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Old October 4 2012, 07:04 AM   #16
Luminus
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Re: Star Trek: TNG - Hive already has continuity flaw

This refers to KingDaniel's response to me as well.

Christopher wrote: View Post
That's not true. We've seen multiple conflicting versions of the late 24th and early 25th century, timelines that have clearly been wiped out -- "All Good Things...," "The Visitor," "Timeless," "Shattered," and "Endgame."
And like I've said, lack of contradiction is not proof of consistency. Those various far futures may not explicitly conflict with each other, but they don't explicitly reference each other either. So you're jumping to a conclusion that can't be proven, and that doesn't even make sense in the broader context of a universe where the mutability of time has been explicitly demonstrated almost from the beginning.
No, it really, really doesn't. Admiral Janeway in "Endgame" came back from roughly the same time as adult Alexander in "Firstborn," the first decade of the 25th century. And we've seen four distinct versions of the 2390s: in "Timeless," in "The Visitor" (the portions set in Jake's mid-30s), in "Shattered" (with grown-up Naomi stuck in Astrometrics), and in "All Good Things...". Plus Trek literature has given us yet another alternate version of the same era in Millennium: War of the Prophets.
Ahh, but those aren't necessarily the same future! Remember, at the end of "Future's End," Captain Braxton's own history had been changed so that he had never been thrown back in time and had to live on 20th-century Earth. Yet the Braxton of "Relativity" remembered living on 20th-century Earth and had a grudge against Janeway because of it. They contradict each other, which is really just sloppy writing, but it certainly doesn't support your case that they're the same unalterable future. (The fact that Braxton was played by a different actor doesn't help either, though that doesn't prove anything.)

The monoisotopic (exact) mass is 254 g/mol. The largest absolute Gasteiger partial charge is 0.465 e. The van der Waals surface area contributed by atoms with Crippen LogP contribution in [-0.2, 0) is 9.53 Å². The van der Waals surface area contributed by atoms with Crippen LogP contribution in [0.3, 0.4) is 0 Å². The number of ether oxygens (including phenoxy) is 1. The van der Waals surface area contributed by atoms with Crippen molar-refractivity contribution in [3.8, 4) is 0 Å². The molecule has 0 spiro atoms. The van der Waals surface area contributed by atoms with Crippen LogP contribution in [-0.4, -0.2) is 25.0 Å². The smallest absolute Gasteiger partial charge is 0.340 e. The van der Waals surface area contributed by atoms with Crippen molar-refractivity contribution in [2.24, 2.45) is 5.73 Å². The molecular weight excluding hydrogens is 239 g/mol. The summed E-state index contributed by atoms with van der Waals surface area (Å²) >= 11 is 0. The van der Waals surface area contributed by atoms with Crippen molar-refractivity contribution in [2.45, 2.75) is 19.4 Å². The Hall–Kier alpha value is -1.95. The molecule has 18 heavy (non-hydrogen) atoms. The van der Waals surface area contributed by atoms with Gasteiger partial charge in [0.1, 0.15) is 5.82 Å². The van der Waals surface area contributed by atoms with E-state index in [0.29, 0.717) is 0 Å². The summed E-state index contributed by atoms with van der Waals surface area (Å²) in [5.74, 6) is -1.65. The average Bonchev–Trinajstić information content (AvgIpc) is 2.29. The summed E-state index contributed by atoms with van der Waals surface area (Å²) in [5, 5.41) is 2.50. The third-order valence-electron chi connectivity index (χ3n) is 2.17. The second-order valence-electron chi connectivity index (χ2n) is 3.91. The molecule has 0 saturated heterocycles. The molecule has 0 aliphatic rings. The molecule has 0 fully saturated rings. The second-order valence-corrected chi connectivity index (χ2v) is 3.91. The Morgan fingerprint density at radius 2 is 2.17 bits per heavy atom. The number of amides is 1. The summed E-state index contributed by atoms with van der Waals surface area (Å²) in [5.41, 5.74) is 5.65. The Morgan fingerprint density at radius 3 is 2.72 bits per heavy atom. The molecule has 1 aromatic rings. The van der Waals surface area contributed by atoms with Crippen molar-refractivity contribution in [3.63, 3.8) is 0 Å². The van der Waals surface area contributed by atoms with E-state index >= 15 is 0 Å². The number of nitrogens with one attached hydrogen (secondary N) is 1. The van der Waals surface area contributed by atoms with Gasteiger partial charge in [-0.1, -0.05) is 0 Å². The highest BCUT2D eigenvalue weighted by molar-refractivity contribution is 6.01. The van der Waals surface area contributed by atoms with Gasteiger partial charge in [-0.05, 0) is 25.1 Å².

You're making the mistake of thinking of this as though it were something real instead of what it really is, a story. Since it is only make-believe, the "laws" of time travel are only what the writers need them to be for the sake of the story, and it's important to keep that in mind. As I've already explained, there are very good story reasons why Trek writers have always made a point of portraying the future as a mutable thing, so that they won't unduly restrict the storytelling options of future writers, themselves included. Your assumption just doesn't fit with either the in-story evidence or real-world common sense.
Those stories don’t contradict each other as neither of those stories said anything about the other Star Trek crews, which is why I can make my argument. Like you said, this is just a story, so jumping to conclusions is perfectly okay. Unless someone says that the Borg have taken over everything, it’s safe to assume that they haven’t in either of those scenarios simply because it’s just a story.